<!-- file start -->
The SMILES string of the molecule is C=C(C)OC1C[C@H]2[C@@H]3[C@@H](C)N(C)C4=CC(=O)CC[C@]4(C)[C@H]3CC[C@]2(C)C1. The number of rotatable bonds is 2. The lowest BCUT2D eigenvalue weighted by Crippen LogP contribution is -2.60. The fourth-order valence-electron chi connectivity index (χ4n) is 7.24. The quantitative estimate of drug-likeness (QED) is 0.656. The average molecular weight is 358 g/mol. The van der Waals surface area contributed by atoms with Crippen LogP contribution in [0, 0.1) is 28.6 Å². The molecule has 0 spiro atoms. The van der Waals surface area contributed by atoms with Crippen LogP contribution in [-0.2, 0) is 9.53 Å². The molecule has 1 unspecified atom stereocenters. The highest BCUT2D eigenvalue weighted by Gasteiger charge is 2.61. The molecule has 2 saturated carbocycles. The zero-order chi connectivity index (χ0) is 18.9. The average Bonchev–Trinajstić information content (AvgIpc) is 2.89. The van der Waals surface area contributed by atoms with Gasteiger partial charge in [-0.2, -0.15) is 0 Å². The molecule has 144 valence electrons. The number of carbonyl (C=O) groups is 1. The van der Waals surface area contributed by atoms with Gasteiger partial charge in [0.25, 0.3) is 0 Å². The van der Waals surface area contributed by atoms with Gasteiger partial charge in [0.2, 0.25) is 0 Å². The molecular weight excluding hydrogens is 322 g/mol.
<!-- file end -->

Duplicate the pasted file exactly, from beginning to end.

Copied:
The SMILES string of the molecule is C=C(C)OC1C[C@H]2[C@@H]3[C@@H](C)N(C)C4=CC(=O)CC[C@]4(C)[C@H]3CC[C@]2(C)C1. The number of rotatable bonds is 2. The lowest BCUT2D eigenvalue weighted by Crippen LogP contribution is -2.60. The fourth-order valence-electron chi connectivity index (χ4n) is 7.24. The quantitative estimate of drug-likeness (QED) is 0.656. The average molecular weight is 358 g/mol. The van der Waals surface area contributed by atoms with Crippen LogP contribution in [0, 0.1) is 28.6 Å². The molecule has 0 spiro atoms. The van der Waals surface area contributed by atoms with Crippen LogP contribution in [-0.2, 0) is 9.53 Å². The molecule has 1 unspecified atom stereocenters. The highest BCUT2D eigenvalue weighted by Gasteiger charge is 2.61. The molecule has 2 saturated carbocycles. The zero-order chi connectivity index (χ0) is 18.9. The average Bonchev–Trinajstić information content (AvgIpc) is 2.89. The van der Waals surface area contributed by atoms with Gasteiger partial charge in [-0.2, -0.15) is 0 Å². The molecule has 144 valence electrons. The number of carbonyl (C=O) groups is 1. The van der Waals surface area contributed by atoms with Gasteiger partial charge in [0.25, 0.3) is 0 Å². The van der Waals surface area contributed by atoms with Gasteiger partial charge in [0.2, 0.25) is 0 Å². The molecular weight excluding hydrogens is 322 g/mol.